Discs firm struck the right note

October 5th 06, 10:03

SCHOOL held so little interest for Sean Fergusson that when his GCSE results came out he didn’t even bother to find out his grades. To this day he still does not know.

“We had to fill in a form asking for our results to be forwarded to our addresses and I didn’t fill it in,” he said. “I wasn’t interested at all. I just wanted to leave school and get on with my life.”

Fergusson was an active child and formal schooling did not suit him. “I wouldn’t say I was bad, but I was the joker in the class and was always being sent to stand in the corner,” he said.

At the age of nine his world was torn apart when his parents divorced and he and his younger sister Fiona moved to Lyme Regis, Dorset, with their mother.

“That was a challenging time for me because I felt I wanted to become a father figure for my sister but also to be a big brother at the same time,” he said.

They saw their father, a successful businessman who sold computer software, only a couple of times a year.

But by the time Fergusson left school at 15 he knew he wanted to go into business too. “I wanted to rebel against my business-studies teacher, who told me that I would fail and not do anything with my life unless I buckled down and worked. That was what gave me the challenge,” he said.

Most of his friends spent the summer after leaving school enjoying themselves but Fergusson got a job in a furniture shop in nearby Axminster.

He stayed there a year until his mother moved the family to Southampton to give him and his sister a better opportunity in life. Once there, he got a job with a clothing company in the Burton group and after six months was promoted to the flagship Top Man store in London’s Oxford Circus.

He loved it. By the age of 18 he was area sales manager for the company in southeast England and within three years was area manager. He said: “It was fast-paced and really good fun.”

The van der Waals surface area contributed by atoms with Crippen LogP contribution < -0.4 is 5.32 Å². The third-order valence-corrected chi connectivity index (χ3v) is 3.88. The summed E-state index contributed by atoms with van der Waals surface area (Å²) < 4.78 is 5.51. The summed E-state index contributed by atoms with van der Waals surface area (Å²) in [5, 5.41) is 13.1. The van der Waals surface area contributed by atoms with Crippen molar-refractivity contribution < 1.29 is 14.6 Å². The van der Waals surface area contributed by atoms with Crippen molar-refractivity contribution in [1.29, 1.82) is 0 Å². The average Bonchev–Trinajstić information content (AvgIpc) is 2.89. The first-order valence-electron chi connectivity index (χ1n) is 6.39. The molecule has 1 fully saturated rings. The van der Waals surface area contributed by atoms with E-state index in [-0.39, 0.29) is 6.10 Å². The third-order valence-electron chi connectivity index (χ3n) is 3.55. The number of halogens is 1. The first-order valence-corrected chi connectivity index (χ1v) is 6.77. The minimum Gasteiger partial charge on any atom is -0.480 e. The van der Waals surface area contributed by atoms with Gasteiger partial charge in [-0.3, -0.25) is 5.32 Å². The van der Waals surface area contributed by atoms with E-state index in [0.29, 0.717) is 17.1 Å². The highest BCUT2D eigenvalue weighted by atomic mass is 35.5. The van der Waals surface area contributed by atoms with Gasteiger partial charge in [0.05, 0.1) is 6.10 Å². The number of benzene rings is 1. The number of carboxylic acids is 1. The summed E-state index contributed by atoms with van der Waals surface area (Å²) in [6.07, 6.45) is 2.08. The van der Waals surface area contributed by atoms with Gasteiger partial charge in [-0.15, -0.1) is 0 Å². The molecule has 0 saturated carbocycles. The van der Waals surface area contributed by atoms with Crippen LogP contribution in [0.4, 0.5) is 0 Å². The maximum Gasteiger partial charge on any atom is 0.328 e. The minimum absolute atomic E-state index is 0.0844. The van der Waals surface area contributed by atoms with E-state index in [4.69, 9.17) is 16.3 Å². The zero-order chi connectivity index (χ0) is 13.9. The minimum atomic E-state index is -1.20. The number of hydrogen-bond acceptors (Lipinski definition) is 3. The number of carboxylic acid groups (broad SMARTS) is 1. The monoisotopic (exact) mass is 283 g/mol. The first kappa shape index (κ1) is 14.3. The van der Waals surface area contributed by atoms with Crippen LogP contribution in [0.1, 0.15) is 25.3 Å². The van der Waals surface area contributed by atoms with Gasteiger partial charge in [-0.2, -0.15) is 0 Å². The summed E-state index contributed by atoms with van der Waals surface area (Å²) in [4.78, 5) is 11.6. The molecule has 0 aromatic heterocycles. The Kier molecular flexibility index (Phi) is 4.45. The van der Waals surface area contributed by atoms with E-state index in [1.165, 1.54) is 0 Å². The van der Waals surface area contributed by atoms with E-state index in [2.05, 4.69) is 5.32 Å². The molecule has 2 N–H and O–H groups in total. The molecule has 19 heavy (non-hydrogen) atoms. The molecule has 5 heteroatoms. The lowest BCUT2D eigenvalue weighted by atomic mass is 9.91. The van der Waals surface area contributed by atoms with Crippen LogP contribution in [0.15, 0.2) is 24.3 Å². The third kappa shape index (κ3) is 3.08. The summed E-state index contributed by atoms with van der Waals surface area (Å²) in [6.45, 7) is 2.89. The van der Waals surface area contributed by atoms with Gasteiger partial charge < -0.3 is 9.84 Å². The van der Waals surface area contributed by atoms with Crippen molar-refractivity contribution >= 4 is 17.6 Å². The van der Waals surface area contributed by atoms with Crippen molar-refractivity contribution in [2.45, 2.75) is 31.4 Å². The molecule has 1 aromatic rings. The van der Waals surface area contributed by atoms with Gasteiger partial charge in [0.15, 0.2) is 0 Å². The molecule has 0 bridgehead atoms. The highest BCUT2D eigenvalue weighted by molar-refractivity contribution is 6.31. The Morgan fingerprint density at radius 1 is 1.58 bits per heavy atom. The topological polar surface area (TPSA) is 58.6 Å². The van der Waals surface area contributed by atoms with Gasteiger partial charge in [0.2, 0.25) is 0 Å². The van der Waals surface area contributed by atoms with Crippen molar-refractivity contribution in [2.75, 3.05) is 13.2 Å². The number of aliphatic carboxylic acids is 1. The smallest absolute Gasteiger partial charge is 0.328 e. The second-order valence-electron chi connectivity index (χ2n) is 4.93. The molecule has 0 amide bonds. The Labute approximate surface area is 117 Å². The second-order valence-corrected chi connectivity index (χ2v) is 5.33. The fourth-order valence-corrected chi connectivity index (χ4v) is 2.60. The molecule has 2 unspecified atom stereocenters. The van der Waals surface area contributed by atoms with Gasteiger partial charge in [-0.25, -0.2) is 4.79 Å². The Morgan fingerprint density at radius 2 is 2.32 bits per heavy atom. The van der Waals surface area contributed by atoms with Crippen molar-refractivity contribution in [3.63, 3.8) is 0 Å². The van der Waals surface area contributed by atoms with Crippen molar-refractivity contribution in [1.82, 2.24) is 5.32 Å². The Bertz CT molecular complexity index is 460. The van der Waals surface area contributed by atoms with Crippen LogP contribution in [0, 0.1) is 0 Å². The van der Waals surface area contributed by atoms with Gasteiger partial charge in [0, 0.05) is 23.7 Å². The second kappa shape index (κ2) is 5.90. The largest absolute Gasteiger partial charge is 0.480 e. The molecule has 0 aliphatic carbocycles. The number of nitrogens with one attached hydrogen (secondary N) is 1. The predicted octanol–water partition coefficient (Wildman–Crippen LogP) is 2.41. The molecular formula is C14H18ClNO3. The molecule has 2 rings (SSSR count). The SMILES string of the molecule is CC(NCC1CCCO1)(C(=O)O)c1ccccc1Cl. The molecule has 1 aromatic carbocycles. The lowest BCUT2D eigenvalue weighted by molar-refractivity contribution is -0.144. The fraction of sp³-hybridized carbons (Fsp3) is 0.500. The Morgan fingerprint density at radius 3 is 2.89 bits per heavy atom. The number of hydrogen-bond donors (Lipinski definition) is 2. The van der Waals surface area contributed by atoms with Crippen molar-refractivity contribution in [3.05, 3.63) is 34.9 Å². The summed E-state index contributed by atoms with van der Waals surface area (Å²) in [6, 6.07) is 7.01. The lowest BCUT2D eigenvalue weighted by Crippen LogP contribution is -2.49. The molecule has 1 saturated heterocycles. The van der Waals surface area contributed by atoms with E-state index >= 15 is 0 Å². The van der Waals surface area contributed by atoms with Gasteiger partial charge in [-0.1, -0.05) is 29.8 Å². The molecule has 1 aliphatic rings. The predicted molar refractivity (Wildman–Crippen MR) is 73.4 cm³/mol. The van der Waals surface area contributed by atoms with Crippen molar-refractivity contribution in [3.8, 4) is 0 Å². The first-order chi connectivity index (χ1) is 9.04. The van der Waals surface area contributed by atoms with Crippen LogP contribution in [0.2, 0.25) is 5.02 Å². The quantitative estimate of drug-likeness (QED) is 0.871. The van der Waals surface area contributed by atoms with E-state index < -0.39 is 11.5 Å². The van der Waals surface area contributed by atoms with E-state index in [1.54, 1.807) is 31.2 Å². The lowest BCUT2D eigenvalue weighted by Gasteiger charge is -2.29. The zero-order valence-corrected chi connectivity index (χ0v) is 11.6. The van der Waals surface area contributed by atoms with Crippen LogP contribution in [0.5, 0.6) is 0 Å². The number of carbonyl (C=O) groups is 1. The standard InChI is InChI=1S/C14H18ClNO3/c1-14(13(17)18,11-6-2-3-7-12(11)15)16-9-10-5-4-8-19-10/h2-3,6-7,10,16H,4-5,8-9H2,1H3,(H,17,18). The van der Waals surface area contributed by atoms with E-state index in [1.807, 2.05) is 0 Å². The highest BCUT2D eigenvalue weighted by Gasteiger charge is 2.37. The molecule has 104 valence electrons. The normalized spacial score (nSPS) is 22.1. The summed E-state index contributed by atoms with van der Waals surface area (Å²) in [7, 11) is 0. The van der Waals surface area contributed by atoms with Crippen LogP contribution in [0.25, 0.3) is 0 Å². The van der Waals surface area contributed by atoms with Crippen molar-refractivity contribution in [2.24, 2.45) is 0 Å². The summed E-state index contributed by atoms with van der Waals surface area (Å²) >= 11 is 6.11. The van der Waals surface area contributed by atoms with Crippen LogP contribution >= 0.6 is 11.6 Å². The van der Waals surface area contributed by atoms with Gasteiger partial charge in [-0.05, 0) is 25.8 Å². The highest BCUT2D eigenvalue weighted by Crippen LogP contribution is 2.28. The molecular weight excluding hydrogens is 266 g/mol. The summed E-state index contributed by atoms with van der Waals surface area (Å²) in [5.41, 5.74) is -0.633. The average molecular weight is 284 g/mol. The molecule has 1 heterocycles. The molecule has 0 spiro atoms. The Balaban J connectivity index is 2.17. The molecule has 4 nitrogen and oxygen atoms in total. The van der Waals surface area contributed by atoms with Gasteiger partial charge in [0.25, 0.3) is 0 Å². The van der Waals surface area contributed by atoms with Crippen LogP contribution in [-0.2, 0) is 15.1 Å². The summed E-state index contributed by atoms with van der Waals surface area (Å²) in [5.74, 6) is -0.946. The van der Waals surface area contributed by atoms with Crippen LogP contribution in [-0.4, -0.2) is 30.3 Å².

He then moved to a company that sold CDs and DVDs and realised he had found his niche. After four years, and by now 30, he decided he knew enough to start his own business.

“I just felt that there was a huge niche in the marketplace where people would want to deal with one supplier instead of five. I realised that there were manufacturers out there who were interested only in making discs, and printers who were interested only in filling up their printing lines, but there was nobody who offered both.”

His solution was to start a company making CDs and DVDs for businesses to give away to customers as marketing tools. He hoped that his firm would stand out from its rivals because it provided a complete service, from making the disc, to packaging it, storing it and distributing it.

Fergusson started the business in 2002 with £30,000 of savings, which he calculated would support him and the firm for the first six months. Then he rented a converted barn in Hampshire as office premises.

He said: “I was walking round the barn courtyard and it didn’t seem like I was running a business. It was not stressful at all.”

He called his company Brandedmedia because he felt it was a name that had the potential to expand into other areas.

His first commission was to replicate a CD for a client, package it and send it to all the client’s customers. Other work soon followed and by the end of the first year he had achieved sales of £1m and recruited four staff.

He faced some difficult decisions in the early days. “Some of the hardest times were at the beginning when clients were really keen to place work with us but were asking for credit that we just couldn’t provide. It was such a gamble. They would want £50,000 to £100,000 credit from us and we would think, well that’s fine, but if you don’t pay us then we will go under. Gambles like that, which you have to take, either make you or break you.”

Brandedmedia will have a turnover of £4.5m this year and has 45 employees and 1,200 clients.

Fergusson thinks the secret of his success was going into an industry that he already knew well. “My learning curve was back in my retail days when I learnt so much about how to get the best out of people.”

He is also very driven. “I am a highly motivated person. I am the sort of person who is always setting new targets and personal goals; and I believe that if you can get your team to think like you and buy into your dream, then you are on to a winner.”

Despite his parents’ divorce, he thinks he has benefited from the influence of both. “There are two parts to me — my father is a businessman and whenever I saw him he was always very smart and had a nice car. Even back then I knew I wanted to be able to afford some nice things in my life. But then my mother was always very caring and supported me in whatever I wanted to do. She never once said ‘no, you can’t do that’.”

Now 34, married with one child and with another on the way, Fergusson has also managed to keep his pledge to look after his sister, who works for his company.

He is determined to recreate the happy family life he feels he missed out on as a child. “My family is really important to me,” he said. “I want to build a wonderful family round me so that we can have wonderful Christmases and all the rest of it. I dream of days like that.”

Source: Times Online

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